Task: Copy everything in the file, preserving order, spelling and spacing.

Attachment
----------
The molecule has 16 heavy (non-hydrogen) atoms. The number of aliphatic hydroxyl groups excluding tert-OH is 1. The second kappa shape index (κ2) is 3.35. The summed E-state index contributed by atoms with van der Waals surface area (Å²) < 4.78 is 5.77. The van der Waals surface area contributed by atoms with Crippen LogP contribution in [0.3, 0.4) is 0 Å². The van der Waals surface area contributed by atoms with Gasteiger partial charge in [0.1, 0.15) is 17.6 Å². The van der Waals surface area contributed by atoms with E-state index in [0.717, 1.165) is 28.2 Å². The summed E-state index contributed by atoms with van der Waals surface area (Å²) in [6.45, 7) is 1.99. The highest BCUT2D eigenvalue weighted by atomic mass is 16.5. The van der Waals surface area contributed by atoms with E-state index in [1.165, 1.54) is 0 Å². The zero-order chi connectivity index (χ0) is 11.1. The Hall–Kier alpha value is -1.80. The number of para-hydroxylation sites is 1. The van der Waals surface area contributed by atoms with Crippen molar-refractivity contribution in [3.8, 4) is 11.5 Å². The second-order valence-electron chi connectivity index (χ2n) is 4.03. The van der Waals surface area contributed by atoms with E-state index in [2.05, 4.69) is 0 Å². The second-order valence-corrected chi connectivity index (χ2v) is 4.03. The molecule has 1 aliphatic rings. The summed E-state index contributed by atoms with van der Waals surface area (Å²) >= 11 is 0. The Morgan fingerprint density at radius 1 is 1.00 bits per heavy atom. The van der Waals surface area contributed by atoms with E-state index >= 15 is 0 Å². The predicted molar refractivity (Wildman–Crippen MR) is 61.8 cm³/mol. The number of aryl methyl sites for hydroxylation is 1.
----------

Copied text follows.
The molecule has 16 heavy (non-hydrogen) atoms. The number of aliphatic hydroxyl groups excluding tert-OH is 1. The second kappa shape index (κ2) is 3.35. The summed E-state index contributed by atoms with van der Waals surface area (Å²) < 4.78 is 5.77. The van der Waals surface area contributed by atoms with Crippen LogP contribution in [0.3, 0.4) is 0 Å². The van der Waals surface area contributed by atoms with Gasteiger partial charge in [0.1, 0.15) is 17.6 Å². The van der Waals surface area contributed by atoms with E-state index in [0.717, 1.165) is 28.2 Å². The summed E-state index contributed by atoms with van der Waals surface area (Å²) in [6.45, 7) is 1.99. The highest BCUT2D eigenvalue weighted by atomic mass is 16.5. The van der Waals surface area contributed by atoms with E-state index in [1.165, 1.54) is 0 Å². The zero-order chi connectivity index (χ0) is 11.1. The Hall–Kier alpha value is -1.80. The number of para-hydroxylation sites is 1. The van der Waals surface area contributed by atoms with Crippen molar-refractivity contribution in [3.8, 4) is 11.5 Å². The second-order valence-electron chi connectivity index (χ2n) is 4.03. The van der Waals surface area contributed by atoms with E-state index in [2.05, 4.69) is 0 Å². The second-order valence-corrected chi connectivity index (χ2v) is 4.03. The molecule has 1 aliphatic rings. The summed E-state index contributed by atoms with van der Waals surface area (Å²) >= 11 is 0. The Morgan fingerprint density at radius 1 is 1.00 bits per heavy atom. The van der Waals surface area contributed by atoms with E-state index >= 15 is 0 Å². The predicted molar refractivity (Wildman–Crippen MR) is 61.8 cm³/mol. The number of aryl methyl sites for hydroxylation is 1.